We’ve fielded many calls from our clients receiving a call supposedly from Google telling them that their Google Business or Google Maps listing is incorrect.
It usually starts with a robo-dialed voice chat bot saying, “Hi, this is Julie, your Google Business Listing representative. I’m calling you today because we noticed information on your Google Maps listing is incorrect.” Nine times out of ten, it’s always “Julie.” As soon as you speak, you are routed to someone claiming to represent Google which leads to a sales pitch and a $399 charge so that their “engineers” can update your listing. This is misleading, and most often a complete scam. That, or you’re paying for something your digital marketing agency can legitimately handle for you at a lower cost, or you can do your self.
Fact: Google does not call you out of the blue to update your Map listing.
If that’s true, then why do you get this call shortly after updating your map listing? Some of these companies run software that tells them what map listings have recently been updated. The unsuspecting victim may have just claimed their map listing on Google Maps or Google My Business and simply didn’t pay attention to the fact that Google only uses one of two ways to validate a claimed listing:
They will call the number associated with the Maps listing with a code that you will enter directly on the map listing.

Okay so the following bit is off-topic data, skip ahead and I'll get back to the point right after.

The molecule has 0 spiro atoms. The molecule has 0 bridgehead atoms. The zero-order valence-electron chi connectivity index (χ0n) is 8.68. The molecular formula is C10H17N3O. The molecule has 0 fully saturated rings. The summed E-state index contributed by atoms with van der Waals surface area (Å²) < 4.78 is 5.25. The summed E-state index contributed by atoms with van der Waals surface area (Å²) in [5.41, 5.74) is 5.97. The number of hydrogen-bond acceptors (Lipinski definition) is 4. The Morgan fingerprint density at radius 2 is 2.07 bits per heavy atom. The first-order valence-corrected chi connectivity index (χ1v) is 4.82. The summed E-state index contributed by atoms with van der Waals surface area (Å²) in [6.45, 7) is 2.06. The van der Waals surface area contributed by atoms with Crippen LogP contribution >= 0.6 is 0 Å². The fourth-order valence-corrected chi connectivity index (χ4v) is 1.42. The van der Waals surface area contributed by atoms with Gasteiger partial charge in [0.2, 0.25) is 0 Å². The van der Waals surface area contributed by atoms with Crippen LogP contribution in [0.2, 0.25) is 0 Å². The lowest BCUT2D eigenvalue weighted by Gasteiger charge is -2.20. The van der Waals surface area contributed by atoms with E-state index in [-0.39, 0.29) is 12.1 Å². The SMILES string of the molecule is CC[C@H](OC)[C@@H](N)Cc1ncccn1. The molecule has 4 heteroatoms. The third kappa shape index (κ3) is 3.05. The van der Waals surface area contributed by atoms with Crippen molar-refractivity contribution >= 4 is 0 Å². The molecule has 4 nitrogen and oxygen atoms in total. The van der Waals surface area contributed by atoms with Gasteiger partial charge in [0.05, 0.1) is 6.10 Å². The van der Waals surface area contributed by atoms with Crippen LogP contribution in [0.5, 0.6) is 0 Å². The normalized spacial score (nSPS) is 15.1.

If the phone on the listing is old or incorrect, they will mail you a postcard with the code.
To cover their tracks and keep Google from finding out about their shady practice, these robo-dial companies will give you a 1-800 number to call when you receive the postcard and usually restate the importance of calling that number rather than following the directions given by Google on the postcard. You’ll also note that the email on the postcard (which actually comes from Google) has the robo-dial company’s email rather than yours.
If you have claimed your listing directly from Google Maps with one of the two ways above, then you or your digital marketing agency has full access to make any changes such as adding descriptions or keywords. However, just adding keywords does not guarantee your website or map listing will appear at the top of searches for every keyword you add. That determination depends on your location in reference to the person searching (for Google Maps) and Google’s algorithm. You can’t pay Google (other than Adwords) to appear at the top of Google Maps searches or organic search results (any result that is not a Google Adwords text ad). This doesn’t stop unscrupulous companies from pretending that they have a direct in with Google engineers and that the only way to update your listing is to pay them.
Here’s what Google has to say about these Google Maps robo calls.